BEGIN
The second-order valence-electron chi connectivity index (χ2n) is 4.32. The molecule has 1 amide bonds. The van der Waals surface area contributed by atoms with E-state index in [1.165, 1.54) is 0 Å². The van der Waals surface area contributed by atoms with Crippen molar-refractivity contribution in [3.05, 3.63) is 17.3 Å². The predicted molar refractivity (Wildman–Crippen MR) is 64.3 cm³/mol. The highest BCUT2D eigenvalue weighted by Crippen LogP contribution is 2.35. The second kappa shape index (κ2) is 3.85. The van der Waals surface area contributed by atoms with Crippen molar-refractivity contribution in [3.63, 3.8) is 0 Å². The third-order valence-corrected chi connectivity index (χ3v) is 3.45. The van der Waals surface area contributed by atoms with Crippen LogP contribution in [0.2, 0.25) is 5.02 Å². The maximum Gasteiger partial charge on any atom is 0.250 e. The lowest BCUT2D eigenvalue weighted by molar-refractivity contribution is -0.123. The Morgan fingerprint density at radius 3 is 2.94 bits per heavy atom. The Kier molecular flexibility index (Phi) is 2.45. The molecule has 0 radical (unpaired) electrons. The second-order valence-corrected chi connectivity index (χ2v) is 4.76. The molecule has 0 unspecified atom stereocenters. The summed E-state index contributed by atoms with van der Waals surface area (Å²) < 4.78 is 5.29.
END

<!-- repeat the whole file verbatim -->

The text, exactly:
The second-order valence-electron chi connectivity index (χ2n) is 4.32. The molecule has 1 amide bonds. The van der Waals surface area contributed by atoms with E-state index in [1.165, 1.54) is 0 Å². The van der Waals surface area contributed by atoms with Crippen molar-refractivity contribution in [3.05, 3.63) is 17.3 Å². The predicted molar refractivity (Wildman–Crippen MR) is 64.3 cm³/mol. The highest BCUT2D eigenvalue weighted by Crippen LogP contribution is 2.35. The second kappa shape index (κ2) is 3.85. The van der Waals surface area contributed by atoms with Crippen molar-refractivity contribution in [3.63, 3.8) is 0 Å². The third-order valence-corrected chi connectivity index (χ3v) is 3.45. The van der Waals surface area contributed by atoms with Crippen LogP contribution in [0.2, 0.25) is 5.02 Å². The maximum Gasteiger partial charge on any atom is 0.250 e. The lowest BCUT2D eigenvalue weighted by molar-refractivity contribution is -0.123. The Morgan fingerprint density at radius 3 is 2.94 bits per heavy atom. The Kier molecular flexibility index (Phi) is 2.45. The molecule has 0 radical (unpaired) electrons. The second-order valence-corrected chi connectivity index (χ2v) is 4.76. The molecule has 0 unspecified atom stereocenters. The summed E-state index contributed by atoms with van der Waals surface area (Å²) < 4.78 is 5.29.